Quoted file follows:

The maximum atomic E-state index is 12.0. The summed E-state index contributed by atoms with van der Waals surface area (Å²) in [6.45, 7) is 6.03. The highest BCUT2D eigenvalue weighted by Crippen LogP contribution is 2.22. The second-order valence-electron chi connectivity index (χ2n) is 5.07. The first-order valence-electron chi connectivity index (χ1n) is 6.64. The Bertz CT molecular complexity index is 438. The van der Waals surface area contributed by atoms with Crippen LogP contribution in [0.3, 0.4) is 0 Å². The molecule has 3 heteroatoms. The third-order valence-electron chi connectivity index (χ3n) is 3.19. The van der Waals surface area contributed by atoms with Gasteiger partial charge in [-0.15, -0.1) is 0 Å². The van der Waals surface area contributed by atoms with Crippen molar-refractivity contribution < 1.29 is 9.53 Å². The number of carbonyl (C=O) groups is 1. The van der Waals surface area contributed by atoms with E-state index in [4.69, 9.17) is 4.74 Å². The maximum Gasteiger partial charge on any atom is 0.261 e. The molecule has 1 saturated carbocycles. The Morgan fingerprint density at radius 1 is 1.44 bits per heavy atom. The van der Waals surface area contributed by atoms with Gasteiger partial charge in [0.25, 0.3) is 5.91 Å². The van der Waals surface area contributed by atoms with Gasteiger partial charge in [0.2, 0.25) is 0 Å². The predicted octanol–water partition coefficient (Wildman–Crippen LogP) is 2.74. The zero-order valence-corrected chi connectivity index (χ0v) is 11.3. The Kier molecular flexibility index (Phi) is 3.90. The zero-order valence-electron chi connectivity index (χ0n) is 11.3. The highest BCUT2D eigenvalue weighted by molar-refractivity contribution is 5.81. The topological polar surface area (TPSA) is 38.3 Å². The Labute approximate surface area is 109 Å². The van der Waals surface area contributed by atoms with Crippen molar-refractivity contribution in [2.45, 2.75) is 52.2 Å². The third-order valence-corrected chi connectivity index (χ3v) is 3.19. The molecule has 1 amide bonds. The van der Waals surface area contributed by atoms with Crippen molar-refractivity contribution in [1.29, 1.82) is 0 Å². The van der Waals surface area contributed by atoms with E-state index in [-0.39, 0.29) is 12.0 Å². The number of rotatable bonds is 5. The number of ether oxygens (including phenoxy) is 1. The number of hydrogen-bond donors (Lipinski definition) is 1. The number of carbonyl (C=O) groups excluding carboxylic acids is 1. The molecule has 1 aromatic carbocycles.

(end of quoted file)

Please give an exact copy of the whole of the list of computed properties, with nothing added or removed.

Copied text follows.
The maximum atomic E-state index is 12.0. The summed E-state index contributed by atoms with van der Waals surface area (Å²) in [6.45, 7) is 6.03. The highest BCUT2D eigenvalue weighted by Crippen LogP contribution is 2.22. The second-order valence-electron chi connectivity index (χ2n) is 5.07. The first-order valence-electron chi connectivity index (χ1n) is 6.64. The Bertz CT molecular complexity index is 438. The van der Waals surface area contributed by atoms with Crippen LogP contribution in [0.3, 0.4) is 0 Å². The molecule has 3 heteroatoms. The third-order valence-electron chi connectivity index (χ3n) is 3.19. The van der Waals surface area contributed by atoms with Gasteiger partial charge in [-0.15, -0.1) is 0 Å². The van der Waals surface area contributed by atoms with Crippen molar-refractivity contribution < 1.29 is 9.53 Å². The number of carbonyl (C=O) groups is 1. The van der Waals surface area contributed by atoms with E-state index in [4.69, 9.17) is 4.74 Å². The maximum Gasteiger partial charge on any atom is 0.261 e. The molecule has 1 saturated carbocycles. The Morgan fingerprint density at radius 1 is 1.44 bits per heavy atom. The van der Waals surface area contributed by atoms with Gasteiger partial charge in [0.25, 0.3) is 5.91 Å². The van der Waals surface area contributed by atoms with Gasteiger partial charge in [0.2, 0.25) is 0 Å². The predicted octanol–water partition coefficient (Wildman–Crippen LogP) is 2.74. The zero-order valence-corrected chi connectivity index (χ0v) is 11.3. The Kier molecular flexibility index (Phi) is 3.90. The zero-order valence-electron chi connectivity index (χ0n) is 11.3. The highest BCUT2D eigenvalue weighted by molar-refractivity contribution is 5.81. The topological polar surface area (TPSA) is 38.3 Å². The Labute approximate surface area is 109 Å². The van der Waals surface area contributed by atoms with Crippen molar-refractivity contribution in [2.45, 2.75) is 52.2 Å². The third-order valence-corrected chi connectivity index (χ3v) is 3.19. The molecule has 1 amide bonds. The van der Waals surface area contributed by atoms with Crippen molar-refractivity contribution in [1.29, 1.82) is 0 Å². The van der Waals surface area contributed by atoms with E-state index in [-0.39, 0.29) is 12.0 Å². The number of rotatable bonds is 5. The number of ether oxygens (including phenoxy) is 1. The number of hydrogen-bond donors (Lipinski definition) is 1. The number of carbonyl (C=O) groups excluding carboxylic acids is 1. The molecule has 1 aromatic carbocycles.